vacuity

EnglishEdit

Alternative formsEdit

EtymologyEdit

From Latin vacuitās (empty space, vacancy, vacuity); equivalent to vacu(ous) +‎ -ity.

PronunciationEdit

NounEdit

vacuity (countable and uncountable, plural vacuities)

  1. Emptiness.
    • 1603, Michel de Montaigne, chapter 12, in John Florio, transl., The Essayes, [], book II, printed at London: By Val[entine] Simmes for Edward Blount [], OCLC 946730821:
      The meanes I use to suppresse this frenzy, and which seemeth the fittest for my purpose, is to crush, and trample this humane pride and fiercenesse under foot, to make them feele the emptinesse, vacuitie, and no worth of man [].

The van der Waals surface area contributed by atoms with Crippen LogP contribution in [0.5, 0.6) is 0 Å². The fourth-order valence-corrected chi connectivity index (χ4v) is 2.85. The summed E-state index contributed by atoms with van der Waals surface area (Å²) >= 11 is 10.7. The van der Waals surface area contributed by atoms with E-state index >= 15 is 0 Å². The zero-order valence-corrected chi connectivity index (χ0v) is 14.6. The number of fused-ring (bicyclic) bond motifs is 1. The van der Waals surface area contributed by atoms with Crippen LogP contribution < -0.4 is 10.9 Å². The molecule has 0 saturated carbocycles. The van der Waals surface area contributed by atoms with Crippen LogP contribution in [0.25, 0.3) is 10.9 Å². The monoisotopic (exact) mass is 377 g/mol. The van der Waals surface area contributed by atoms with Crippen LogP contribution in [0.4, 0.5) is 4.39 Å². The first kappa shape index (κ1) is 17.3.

• 1748, David Hume, Enquiry concerning Human Understanding, III.13:
      to find so sensible a breach or vacuity in the course of the passions, by means of this breach in the connexion of ideas [].
  2. Physical emptiness, an absence of matter; vacuum.
  3. Idleness; listlessness.
  4. An empty or inane remark or thing.

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Further readingEdit